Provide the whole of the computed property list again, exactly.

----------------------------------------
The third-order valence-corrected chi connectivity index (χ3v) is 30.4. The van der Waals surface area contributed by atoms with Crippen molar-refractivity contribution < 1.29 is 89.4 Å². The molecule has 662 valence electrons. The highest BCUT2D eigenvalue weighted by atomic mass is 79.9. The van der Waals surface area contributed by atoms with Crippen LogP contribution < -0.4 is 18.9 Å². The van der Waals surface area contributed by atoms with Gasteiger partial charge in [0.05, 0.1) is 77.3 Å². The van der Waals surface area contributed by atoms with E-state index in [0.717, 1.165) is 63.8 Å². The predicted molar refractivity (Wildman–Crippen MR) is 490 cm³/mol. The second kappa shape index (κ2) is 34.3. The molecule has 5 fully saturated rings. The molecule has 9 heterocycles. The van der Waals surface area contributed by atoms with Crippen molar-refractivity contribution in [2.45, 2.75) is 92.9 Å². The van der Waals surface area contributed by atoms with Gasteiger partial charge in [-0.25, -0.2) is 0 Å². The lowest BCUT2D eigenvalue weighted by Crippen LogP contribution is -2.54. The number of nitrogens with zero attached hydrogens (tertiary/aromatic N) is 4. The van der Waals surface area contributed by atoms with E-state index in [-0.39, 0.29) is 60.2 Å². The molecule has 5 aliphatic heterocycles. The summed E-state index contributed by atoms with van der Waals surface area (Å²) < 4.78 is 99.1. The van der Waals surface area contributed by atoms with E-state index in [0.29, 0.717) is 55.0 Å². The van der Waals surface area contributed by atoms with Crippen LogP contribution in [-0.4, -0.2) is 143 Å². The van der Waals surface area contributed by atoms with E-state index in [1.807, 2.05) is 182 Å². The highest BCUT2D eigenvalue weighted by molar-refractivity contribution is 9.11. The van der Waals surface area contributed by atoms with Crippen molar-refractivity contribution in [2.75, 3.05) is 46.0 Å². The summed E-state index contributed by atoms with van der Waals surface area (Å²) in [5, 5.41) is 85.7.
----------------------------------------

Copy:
The third-order valence-corrected chi connectivity index (χ3v) is 30.4. The van der Waals surface area contributed by atoms with Crippen molar-refractivity contribution < 1.29 is 89.4 Å². The molecule has 662 valence electrons. The highest BCUT2D eigenvalue weighted by atomic mass is 79.9. The van der Waals surface area contributed by atoms with Crippen LogP contribution < -0.4 is 18.9 Å². The van der Waals surface area contributed by atoms with Gasteiger partial charge in [0.05, 0.1) is 77.3 Å². The van der Waals surface area contributed by atoms with E-state index in [0.717, 1.165) is 63.8 Å². The predicted molar refractivity (Wildman–Crippen MR) is 490 cm³/mol. The second kappa shape index (κ2) is 34.3. The molecule has 5 fully saturated rings. The molecule has 9 heterocycles. The van der Waals surface area contributed by atoms with Crippen molar-refractivity contribution in [2.45, 2.75) is 92.9 Å². The van der Waals surface area contributed by atoms with Gasteiger partial charge in [-0.25, -0.2) is 0 Å². The lowest BCUT2D eigenvalue weighted by Crippen LogP contribution is -2.54. The number of nitrogens with zero attached hydrogens (tertiary/aromatic N) is 4. The van der Waals surface area contributed by atoms with E-state index in [-0.39, 0.29) is 60.2 Å². The molecule has 5 aliphatic heterocycles. The summed E-state index contributed by atoms with van der Waals surface area (Å²) < 4.78 is 99.1. The van der Waals surface area contributed by atoms with E-state index in [0.29, 0.717) is 55.0 Å². The van der Waals surface area contributed by atoms with Crippen LogP contribution in [-0.4, -0.2) is 143 Å². The van der Waals surface area contributed by atoms with E-state index in [1.807, 2.05) is 182 Å². The highest BCUT2D eigenvalue weighted by molar-refractivity contribution is 9.11. The van der Waals surface area contributed by atoms with Crippen molar-refractivity contribution in [2.75, 3.05) is 46.0 Å². The summed E-state index contributed by atoms with van der Waals surface area (Å²) in [5, 5.41) is 85.7.